Amazon has introduced the developer preview of a command-line interface for managing AWS services. It portends easier automation and a widening lead for Amazon in cloud services.
The CLI tool supports around a dozen AWS services out of the gate, and the company is requesting developer feedback on which services should be added next. I say "around a dozen" because various parts of the release don't exactly agree on the supported roster -- it is an early release, after all. Among the service supported are Amazon EC2, Auto Scaling, Elastic Load Balancing, Amazon SQS, and Amazon SNS. Amazon S3 is not included in the initial list, oddly enough.
The CLI is a tool written in python, so it is relatively simple to install and get running in Windows, Mac, or Linux environments. It requires python version 2.6 or later (download here if python -V shows you are not up to date). The diehards among us can visit Amazon's aws-cli project on GitHub to see how all the pieces fit together.
Amazon's setup documentation walks you through the steps to getting the CLI tool installed and configured with your AWS account. Once you have that all set up, typing aws help at the command line will test whether everything is working correctly.
Next, the introductory documentation should suffice to get you started (or download the PDF here). Examples are given of using the CLI to launch and control EC2, Identity and Access Management, Amazon SQS (Simple Queue Service), and Amazon SNS (Simple Notification Service).
Detailed documentation at this point seems to be restricted to the help available in the CLI tool itself. Typing aws ec2 help, for example, results in a data dump on 144 "cmdlets" available for this service.A real-world test
First I needed to upgrade python from the version 2.4 that was present on my MacBook Pro -- it had probably arrived when I installed the Xcode developer tools. This took 7 minutes, and required figuring out how to tweak my command path to pick up the new version 2.7.3. Next, signing up for AWS required about half an hour, including retrieving my secure credentials.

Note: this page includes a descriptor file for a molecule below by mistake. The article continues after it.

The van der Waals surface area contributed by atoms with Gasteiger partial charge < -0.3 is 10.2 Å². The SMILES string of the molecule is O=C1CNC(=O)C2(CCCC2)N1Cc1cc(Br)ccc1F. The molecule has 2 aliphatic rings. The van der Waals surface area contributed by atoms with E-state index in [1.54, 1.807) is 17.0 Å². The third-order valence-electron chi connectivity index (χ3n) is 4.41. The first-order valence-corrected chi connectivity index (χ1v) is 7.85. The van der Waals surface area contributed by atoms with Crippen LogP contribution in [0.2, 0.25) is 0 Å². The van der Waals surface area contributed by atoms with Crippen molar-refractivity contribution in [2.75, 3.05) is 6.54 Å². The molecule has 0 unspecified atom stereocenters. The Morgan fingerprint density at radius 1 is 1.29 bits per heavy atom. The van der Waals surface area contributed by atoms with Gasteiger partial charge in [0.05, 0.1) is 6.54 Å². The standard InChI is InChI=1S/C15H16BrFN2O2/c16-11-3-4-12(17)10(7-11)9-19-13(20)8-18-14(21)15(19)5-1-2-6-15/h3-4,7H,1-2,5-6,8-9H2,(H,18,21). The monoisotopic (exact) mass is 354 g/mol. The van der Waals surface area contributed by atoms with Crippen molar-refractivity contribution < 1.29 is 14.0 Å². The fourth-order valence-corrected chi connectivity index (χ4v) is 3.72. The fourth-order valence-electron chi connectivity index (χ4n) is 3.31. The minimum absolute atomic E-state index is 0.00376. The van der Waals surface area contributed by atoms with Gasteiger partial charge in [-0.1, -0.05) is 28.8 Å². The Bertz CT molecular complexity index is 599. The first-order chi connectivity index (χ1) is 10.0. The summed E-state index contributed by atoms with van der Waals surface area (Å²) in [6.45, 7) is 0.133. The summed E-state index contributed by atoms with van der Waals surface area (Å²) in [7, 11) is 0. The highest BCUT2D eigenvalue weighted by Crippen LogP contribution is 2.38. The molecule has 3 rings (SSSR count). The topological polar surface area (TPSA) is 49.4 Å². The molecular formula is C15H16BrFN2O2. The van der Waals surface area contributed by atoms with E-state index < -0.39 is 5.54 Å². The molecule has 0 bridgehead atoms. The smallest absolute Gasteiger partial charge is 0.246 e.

Once my account had been created, I logged in, went to the console, and selected Security Settings. Then I copied the access key ID and secret key that Amazon had created for me and stored them locally in an encrypted file. These credentials need to be stored where they are accessible to the command-line environment. Once I had done this, the aws help command worked on the first try.
Though I provided Amazon with my credit card in order to get AWS set up (they already had it anyway), I don't expect to be accruing charges any time soon, because Amazon has a generous free tier of AWS services. The table lists the 28 services available (with some capacity limitations) in the free tier; the ones covered by this initial release of the AWS CLI are shown in red.
|Amazon CloudFormation||Amazon Simple Queue Service (SQS)|
|Amazon CloudFront||Amazon Simple Storage Service (S3)|
|Amazon CloudSearch||Amazon Simple Workflow Service (SWF)|
|Amazon CloudWatch||Amazon SimpleDB|
|Amazon DynamoDB||Amazon Virtual Private Cloud (VPC)|
|Amazon Elastic Compute Cloud (EC2)||Auto Scaling|
|Amazon Elastic MapReduce||AWS Data Pipeline|
|Amazon ElastiCache||AWS Direct Connect|
|Amazon Glacier||AWS Elastic Beanstalk|
|Amazon Mechanical Turk||AWS Import/Export|
|Amazon Relational Database Service (RDS)||AWS Storage Gateway|
|Amazon Route 53||Elastic Block Store (EBS)|
|Amazon Simple Email Service (SES)||Elastic Load Balancing|
|Amazon Simple Notification Service (SNS)||Product Advertising API|